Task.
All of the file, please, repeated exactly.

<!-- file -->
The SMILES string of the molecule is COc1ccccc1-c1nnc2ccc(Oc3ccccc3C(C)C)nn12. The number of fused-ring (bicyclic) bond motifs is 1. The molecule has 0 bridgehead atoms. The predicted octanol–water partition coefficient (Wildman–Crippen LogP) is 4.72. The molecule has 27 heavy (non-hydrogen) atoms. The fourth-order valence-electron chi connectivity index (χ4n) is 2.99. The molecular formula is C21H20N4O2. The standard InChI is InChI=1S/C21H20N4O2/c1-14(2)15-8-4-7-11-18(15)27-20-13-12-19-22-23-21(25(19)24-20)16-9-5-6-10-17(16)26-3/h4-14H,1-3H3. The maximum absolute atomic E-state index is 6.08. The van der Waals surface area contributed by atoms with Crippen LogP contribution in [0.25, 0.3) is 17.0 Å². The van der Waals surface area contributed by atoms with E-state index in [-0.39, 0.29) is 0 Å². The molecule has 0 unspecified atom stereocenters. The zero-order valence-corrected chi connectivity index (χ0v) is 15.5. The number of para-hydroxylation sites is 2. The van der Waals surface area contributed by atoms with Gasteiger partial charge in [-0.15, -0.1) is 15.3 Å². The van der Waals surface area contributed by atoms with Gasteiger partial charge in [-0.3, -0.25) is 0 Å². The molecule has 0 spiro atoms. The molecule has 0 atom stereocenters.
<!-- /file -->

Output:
The SMILES string of the molecule is COc1ccccc1-c1nnc2ccc(Oc3ccccc3C(C)C)nn12. The number of fused-ring (bicyclic) bond motifs is 1. The molecule has 0 bridgehead atoms. The predicted octanol–water partition coefficient (Wildman–Crippen LogP) is 4.72. The molecule has 27 heavy (non-hydrogen) atoms. The fourth-order valence-electron chi connectivity index (χ4n) is 2.99. The molecular formula is C21H20N4O2. The standard InChI is InChI=1S/C21H20N4O2/c1-14(2)15-8-4-7-11-18(15)27-20-13-12-19-22-23-21(25(19)24-20)16-9-5-6-10-17(16)26-3/h4-14H,1-3H3. The maximum absolute atomic E-state index is 6.08. The van der Waals surface area contributed by atoms with Crippen LogP contribution in [0.25, 0.3) is 17.0 Å². The van der Waals surface area contributed by atoms with E-state index in [-0.39, 0.29) is 0 Å². The molecule has 0 unspecified atom stereocenters. The zero-order valence-corrected chi connectivity index (χ0v) is 15.5. The number of para-hydroxylation sites is 2. The van der Waals surface area contributed by atoms with Gasteiger partial charge in [-0.15, -0.1) is 15.3 Å². The van der Waals surface area contributed by atoms with Gasteiger partial charge in [-0.3, -0.25) is 0 Å². The molecule has 0 spiro atoms. The molecule has 0 atom stereocenters.